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And it’s all downhill from there….

Why a Pony Fan Is Born

I most often see people describe Friendship is Magic as “actually good” (since it is, after all, a cartoon series based on a Hasbro toy, the sort of thing that traditionally serves as little more than a 25-minute commercial). This is, of course, an oversimplification.

While the show is completely adorable and full of all those cheesy little life lessons that everyone eventually grows up to realize isn’t always right— every episode ends with “main” pony, Twilight Sparkle, writing a letter to her teacher Celestia (who is also the princess of the pony’s home country of Equestria) about the friendship lesson(s) she learned in that episode —it’s also remarkably irreverent. At least, for a bona fide kids’ show.

I’ve come to the conclusion that one of the biggest reasons for this is in the pony characters themselves. They’re all good-hearted, well-meaning characters, and yes, they all have a sort of flat “character flaw” afflicted to them. But throughout the show’s first season, each and every one of them winds up going completely psycho in at least one episode. Of course, some of them go psycho a lot more often. For example, in that top picture, the one on the left? Her name is Pinkie Pie. It should be OMGI’MHYPEDUPONSPEED Pie. She’s great. But the more sedate yellow pony with a pink mane on the right, aptly named Fluttershy, also gets her moments here and there.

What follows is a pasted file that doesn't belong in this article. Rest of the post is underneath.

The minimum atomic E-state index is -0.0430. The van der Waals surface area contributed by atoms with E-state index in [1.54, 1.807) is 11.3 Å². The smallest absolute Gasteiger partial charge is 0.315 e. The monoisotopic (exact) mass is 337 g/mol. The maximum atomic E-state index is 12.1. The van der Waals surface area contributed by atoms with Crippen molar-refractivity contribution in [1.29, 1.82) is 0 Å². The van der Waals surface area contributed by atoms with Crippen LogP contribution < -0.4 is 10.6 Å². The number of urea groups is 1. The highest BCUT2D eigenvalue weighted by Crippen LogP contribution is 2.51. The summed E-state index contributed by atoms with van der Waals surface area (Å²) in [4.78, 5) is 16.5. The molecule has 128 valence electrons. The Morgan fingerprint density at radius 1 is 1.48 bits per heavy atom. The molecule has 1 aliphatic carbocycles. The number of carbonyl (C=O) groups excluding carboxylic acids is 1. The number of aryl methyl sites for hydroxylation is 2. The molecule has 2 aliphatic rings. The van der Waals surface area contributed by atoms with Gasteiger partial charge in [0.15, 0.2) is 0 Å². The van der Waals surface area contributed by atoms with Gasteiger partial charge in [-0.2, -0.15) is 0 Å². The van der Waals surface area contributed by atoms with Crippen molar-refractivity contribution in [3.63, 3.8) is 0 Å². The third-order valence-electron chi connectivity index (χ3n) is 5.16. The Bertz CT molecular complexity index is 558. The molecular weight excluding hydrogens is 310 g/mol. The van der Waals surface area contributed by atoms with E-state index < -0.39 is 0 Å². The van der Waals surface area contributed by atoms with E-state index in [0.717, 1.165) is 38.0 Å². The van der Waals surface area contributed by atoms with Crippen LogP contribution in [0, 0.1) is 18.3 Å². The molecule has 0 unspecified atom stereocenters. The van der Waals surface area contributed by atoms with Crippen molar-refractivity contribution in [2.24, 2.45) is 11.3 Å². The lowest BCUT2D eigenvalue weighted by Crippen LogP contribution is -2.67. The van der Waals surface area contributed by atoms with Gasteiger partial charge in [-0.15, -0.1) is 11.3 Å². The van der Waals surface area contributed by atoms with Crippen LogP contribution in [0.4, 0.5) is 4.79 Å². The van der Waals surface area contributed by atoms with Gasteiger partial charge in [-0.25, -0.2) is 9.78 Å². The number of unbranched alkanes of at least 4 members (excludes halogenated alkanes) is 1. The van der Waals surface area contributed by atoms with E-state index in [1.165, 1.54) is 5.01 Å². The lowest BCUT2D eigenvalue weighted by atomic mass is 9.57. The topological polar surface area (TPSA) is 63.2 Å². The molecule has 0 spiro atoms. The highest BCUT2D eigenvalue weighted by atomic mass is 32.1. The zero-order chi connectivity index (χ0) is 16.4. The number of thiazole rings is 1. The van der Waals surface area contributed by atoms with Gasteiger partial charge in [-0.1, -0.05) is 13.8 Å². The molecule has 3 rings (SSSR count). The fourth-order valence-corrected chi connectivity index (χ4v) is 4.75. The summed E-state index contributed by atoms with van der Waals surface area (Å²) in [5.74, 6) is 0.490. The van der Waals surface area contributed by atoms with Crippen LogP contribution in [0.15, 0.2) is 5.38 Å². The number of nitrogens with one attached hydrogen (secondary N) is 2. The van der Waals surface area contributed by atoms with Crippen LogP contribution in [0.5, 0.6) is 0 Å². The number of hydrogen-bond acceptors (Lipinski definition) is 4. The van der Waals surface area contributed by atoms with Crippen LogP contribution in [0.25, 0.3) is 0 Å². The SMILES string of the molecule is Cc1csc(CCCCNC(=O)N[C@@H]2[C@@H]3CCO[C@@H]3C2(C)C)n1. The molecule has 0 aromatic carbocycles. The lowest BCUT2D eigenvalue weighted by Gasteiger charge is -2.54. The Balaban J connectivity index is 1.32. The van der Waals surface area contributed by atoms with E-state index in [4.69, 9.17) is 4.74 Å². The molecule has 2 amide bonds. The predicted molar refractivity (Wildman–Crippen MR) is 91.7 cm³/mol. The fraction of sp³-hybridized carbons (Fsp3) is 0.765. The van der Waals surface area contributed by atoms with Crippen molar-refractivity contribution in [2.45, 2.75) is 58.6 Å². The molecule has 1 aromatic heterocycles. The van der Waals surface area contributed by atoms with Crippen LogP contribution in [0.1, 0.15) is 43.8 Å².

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The episodes are like cotton candy: light, fluffy, great to have on in the background while hanging out and chatting with friends (or while, you know, writing blog articles). It’s easy to get through them, and especially easy to daisy-chain through the entire 26-episode first season.